Flying the beer flag on Fourth of July
What beery pleasures await the British tourist on his way to see the White House?
Only the most isolationist among us will have failed to observe that Independents' Day owes its name to a word-play concerning a former British colony, led to freedom by a man with Geordie blood, name of Washington, in 1776.
As well as being a freedom-fighter, George Washington maintained his own private brewery (and was a commercial whiskey-distiller).
So, with what brews will the people of Washington be able to celebrate on their Independence Day this July 4? And what beery pleasures await the British tourist on his way to see the White House, the Capitol or the Smithsonian Museum?
Having been conceived after independence, Washington is a young city, but it soon had breweries.
The first on record is that of Cornelius Coningham, which operated from 1796 to 1800 (the year in which the wine-loving Thomas Jefferson became the first president to rule from Washington.
At its peak as a brewing town, in 1866, Washington (including neighbouring Georgetown) had 31 breweries.
Coincidentally, I have heard the same figure quoted for at least two other major US cities, but I have the most faith in that cited for Washington.
The figure was provided by the enterprising and engaging Maurice Coja, whose Brickskeller tavern (1523 22nd St NW) not only stocks every remotely local beer - and about 700 others - but also has two members of staff working on an American brewery-history database.
This is known, with justifiable pride, as The Brickskeller Research Department.
The department tells me - and I believe there is no doubt about this - that the last brewery in Washington was Christian Heurich, which closed in 1956.
The department tells me - and I believe there is no doubt about this - that the last brewery in Washington was Christian Heurich, which closed in 1956. Happily, Christian Heurich's grandson Gary reintroduced the family name to a beer in 1986.
No longer having a kettle to the family's name, Heurich initially contracted to have his beer produced by the Pittsburgh Brewing Company. A year ago, in search of the capacity for longer lagering times, he switched to the F.X. Matt brewery, in upstate New York.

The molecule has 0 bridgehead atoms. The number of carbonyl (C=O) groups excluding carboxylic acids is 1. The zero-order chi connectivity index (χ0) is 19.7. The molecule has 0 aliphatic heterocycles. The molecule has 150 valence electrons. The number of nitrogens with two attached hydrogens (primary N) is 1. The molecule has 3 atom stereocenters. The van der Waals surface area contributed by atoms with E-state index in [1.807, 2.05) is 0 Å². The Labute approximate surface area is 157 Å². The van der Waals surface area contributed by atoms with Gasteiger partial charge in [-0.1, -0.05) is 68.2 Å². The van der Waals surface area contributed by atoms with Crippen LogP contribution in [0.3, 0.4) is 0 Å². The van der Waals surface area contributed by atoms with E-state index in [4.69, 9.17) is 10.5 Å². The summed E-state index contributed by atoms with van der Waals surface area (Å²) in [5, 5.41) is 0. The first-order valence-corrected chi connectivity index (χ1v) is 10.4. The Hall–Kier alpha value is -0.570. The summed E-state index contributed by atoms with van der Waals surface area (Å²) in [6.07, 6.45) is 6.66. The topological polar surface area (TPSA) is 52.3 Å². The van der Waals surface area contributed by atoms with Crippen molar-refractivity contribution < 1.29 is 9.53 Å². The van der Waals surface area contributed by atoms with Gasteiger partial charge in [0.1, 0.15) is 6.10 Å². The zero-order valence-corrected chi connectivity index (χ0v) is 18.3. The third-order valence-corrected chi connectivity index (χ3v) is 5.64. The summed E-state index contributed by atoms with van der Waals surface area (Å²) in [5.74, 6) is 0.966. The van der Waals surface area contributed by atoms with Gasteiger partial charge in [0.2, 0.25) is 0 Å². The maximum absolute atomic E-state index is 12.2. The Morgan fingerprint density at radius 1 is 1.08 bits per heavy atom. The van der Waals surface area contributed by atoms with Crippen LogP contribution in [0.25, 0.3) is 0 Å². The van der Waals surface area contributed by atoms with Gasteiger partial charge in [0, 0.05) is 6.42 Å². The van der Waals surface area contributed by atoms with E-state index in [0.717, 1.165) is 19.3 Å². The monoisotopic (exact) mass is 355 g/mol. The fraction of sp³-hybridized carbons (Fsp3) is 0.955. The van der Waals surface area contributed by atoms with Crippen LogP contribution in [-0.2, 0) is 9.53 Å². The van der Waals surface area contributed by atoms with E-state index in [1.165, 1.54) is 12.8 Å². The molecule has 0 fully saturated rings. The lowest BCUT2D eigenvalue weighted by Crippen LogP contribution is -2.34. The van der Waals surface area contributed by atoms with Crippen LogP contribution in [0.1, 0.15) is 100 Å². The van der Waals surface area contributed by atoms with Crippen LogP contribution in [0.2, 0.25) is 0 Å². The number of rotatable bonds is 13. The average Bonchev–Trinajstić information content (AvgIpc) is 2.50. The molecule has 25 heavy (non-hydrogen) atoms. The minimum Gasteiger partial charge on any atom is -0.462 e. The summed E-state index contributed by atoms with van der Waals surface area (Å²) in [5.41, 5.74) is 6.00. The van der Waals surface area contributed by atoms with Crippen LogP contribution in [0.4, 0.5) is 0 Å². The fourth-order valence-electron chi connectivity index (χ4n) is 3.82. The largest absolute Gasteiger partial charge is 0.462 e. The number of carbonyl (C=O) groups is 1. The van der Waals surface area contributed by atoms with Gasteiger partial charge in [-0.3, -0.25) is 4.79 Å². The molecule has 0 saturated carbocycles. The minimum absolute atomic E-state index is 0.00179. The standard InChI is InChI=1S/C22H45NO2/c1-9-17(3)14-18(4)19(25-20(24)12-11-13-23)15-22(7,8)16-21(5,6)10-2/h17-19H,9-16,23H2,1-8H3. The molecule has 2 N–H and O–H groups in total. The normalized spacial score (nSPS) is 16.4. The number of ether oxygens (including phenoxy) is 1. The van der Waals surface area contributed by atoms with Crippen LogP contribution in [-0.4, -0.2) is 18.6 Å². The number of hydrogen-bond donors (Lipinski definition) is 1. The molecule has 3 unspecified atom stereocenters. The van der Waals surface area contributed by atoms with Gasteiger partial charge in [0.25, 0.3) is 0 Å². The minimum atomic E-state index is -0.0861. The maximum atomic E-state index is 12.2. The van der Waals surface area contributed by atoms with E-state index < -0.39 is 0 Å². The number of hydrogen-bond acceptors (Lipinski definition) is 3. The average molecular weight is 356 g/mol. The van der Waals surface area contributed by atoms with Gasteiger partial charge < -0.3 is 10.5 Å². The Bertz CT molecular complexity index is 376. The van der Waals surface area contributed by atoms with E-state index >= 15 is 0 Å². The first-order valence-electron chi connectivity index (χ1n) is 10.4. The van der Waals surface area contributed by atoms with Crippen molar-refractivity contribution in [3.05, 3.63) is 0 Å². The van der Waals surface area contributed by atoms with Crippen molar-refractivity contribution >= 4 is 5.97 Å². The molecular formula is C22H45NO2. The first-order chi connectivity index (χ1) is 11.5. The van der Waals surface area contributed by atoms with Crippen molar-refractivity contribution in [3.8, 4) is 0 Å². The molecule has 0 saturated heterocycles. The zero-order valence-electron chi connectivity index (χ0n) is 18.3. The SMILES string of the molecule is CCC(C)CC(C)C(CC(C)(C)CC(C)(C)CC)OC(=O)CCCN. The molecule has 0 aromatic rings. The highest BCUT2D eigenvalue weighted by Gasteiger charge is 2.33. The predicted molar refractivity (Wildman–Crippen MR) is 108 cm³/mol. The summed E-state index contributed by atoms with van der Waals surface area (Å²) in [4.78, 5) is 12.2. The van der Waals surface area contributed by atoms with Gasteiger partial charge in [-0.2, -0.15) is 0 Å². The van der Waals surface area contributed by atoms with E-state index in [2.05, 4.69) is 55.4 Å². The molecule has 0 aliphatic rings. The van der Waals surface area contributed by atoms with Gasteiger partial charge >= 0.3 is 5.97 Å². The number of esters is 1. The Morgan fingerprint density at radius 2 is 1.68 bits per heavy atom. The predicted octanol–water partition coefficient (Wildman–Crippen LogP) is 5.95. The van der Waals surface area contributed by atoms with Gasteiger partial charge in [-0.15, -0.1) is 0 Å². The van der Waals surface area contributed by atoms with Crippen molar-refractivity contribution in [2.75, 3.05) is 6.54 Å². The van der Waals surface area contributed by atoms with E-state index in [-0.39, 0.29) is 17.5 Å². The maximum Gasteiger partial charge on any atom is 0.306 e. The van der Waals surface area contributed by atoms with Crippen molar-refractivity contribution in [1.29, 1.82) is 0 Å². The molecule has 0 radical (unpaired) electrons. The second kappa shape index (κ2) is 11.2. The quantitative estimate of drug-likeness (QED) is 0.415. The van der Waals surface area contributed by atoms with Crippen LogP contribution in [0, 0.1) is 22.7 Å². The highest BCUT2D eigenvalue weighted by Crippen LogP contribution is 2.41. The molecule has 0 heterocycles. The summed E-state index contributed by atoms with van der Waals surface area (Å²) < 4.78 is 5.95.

His brew is a bronze lager, inspired by his grandfather's Marzenbier, but at first he hesitated to use such a technical term on the label. When he moved to F.X. Matt, he added the style to the brand name.
"Even in four years, consumers have become more sophisticated about specialty beers, and they like to know what style is intended," he explains.
Olde Heurich Maerzen Beer has a modest gravity for the style, at 1048°, but an emphatically malts palate. It begins and ends with a good Saaz hop character. Since it moved to Matt, the beer has been dry hopped.
The city itself may soon have its first brewery in 35 years. For the past two or three years, beer-loving economist Jack Keniley has been seeking to amend the city's laws to permit the establishment of a brew-pub.
(To be precise, Washington has a special status; it is not a city but a District, independent of any state. Washington and the District of Columbia are one and the same thing).
Keniley, a Washingtonian who has worked for the Federal Reserve Bank, was educated at the University of Pennsylvania.
He later helped in the establishment of the successful Dock Street Brewpub, in Philadelphia, and now wants to do the same sort of thing in Washington.
The necessary bill had its first reading in June, and is expected to pass its second this month.
Keniley has a site in the restored Greyhound Bus Station in Washington, and hopes to be brewing by the late autumn. He plans to make lagers and both English and American-style ales.